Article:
Trump suggests Egypt could order military strike on GERD
Trump suggests Egypt could order military strike on GERD: In a moment of classic Trumpian diplomacy, the US president suggested on Thursday that Egypt could order a military strike on the Grand Ethiopian Renaissance Dam (GERD) if it is unable to reach an agreement with Ethiopia (watch, runtime: 3:00). “It’s a very dangerous situation because Egypt is not going to be able to live that way and they’ll end up blowing up the dam … they have to do something,” he told Sudanese Prime Minister Abdalla Hamdok in front of reporters. “They should have stopped it long before it was started.”
The idea seemingly has the backing of Mubarak-era irrigation minister Mohamed Nasr Allam, who wrote on Facebook that Trump’s comments are a “green light” for Egypt to strike the dam. President Abdel Fattah El Sisi has repeatedly stressed that Egypt wants a peaceful resolution on GERD, but Ethiopia’s leaders have repeatedly raised the spectre of war over the dam.
Ethiopian Prime Minister Abiy Ahmed shot back at the suggestion: Ahmed said that threats towards the dam were “misguided, unproductive and clear violations of international law” in a statement that didn’t mention specific countries but came just hours after Trump’s comments.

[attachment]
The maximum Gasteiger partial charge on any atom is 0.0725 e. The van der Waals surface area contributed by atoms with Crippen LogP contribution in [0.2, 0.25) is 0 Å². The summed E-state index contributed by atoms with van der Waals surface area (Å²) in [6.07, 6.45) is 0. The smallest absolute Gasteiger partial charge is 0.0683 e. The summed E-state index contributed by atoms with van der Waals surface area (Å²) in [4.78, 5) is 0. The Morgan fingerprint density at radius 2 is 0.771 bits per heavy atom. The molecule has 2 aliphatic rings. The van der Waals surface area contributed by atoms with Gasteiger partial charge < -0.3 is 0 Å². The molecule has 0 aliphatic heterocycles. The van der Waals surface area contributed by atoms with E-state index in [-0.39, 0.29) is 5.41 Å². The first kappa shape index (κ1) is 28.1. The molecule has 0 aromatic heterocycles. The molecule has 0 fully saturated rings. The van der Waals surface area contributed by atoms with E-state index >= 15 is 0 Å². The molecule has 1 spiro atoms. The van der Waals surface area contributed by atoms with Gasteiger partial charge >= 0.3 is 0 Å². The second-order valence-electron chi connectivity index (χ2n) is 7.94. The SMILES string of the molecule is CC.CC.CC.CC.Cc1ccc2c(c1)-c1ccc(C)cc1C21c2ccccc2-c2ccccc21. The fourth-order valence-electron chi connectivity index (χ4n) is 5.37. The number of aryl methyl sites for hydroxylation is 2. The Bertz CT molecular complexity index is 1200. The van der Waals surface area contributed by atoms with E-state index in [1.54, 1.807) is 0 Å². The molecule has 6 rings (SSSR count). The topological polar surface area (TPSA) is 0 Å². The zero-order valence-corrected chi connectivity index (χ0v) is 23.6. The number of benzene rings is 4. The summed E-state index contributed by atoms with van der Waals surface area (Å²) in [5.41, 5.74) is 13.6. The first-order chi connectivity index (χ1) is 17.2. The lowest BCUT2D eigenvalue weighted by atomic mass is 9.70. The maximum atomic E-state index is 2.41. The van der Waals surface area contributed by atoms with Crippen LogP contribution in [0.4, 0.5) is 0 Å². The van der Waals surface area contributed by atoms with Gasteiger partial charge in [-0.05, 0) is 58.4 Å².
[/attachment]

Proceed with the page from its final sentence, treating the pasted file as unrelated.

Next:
African Union to step into GERD talks in the coming days: Ongoing negotiations between Egypt, Ethiopia and Sudan over the Grand Ethiopian Renaissance Dam (GERD) have failed to find a breakthrough and are likely to change course in the coming days, Irrigation Minister Mohamed Abdel Aty told MBC’s Yahduth Fi Masr on Thursday (watch, runtime: 3:37). The African Union is likely to re-engage with the three sides after Sudan asked that trilateral negotiations be suspended, he said. The European Union’s High Representative for Foreign Affairs Josep Borrell also called for the talks to resume yesterday.
Egypt doesn’t get the “lion’s share” of Nile waters as Ethiopia claims, Abdel Aty said in an interview with Sky News Arabia (watch, runtime: 2:04). The Nile is also the country’s only reliable water source as groundwater sources are non-renewable and away from urban centers, Abdel Aty added. Ethiopia has been arguing that Egypt gets most of the river’s water and is attempting to establish exclusive control, Abdel Aty said (watch, runtime: 2:47).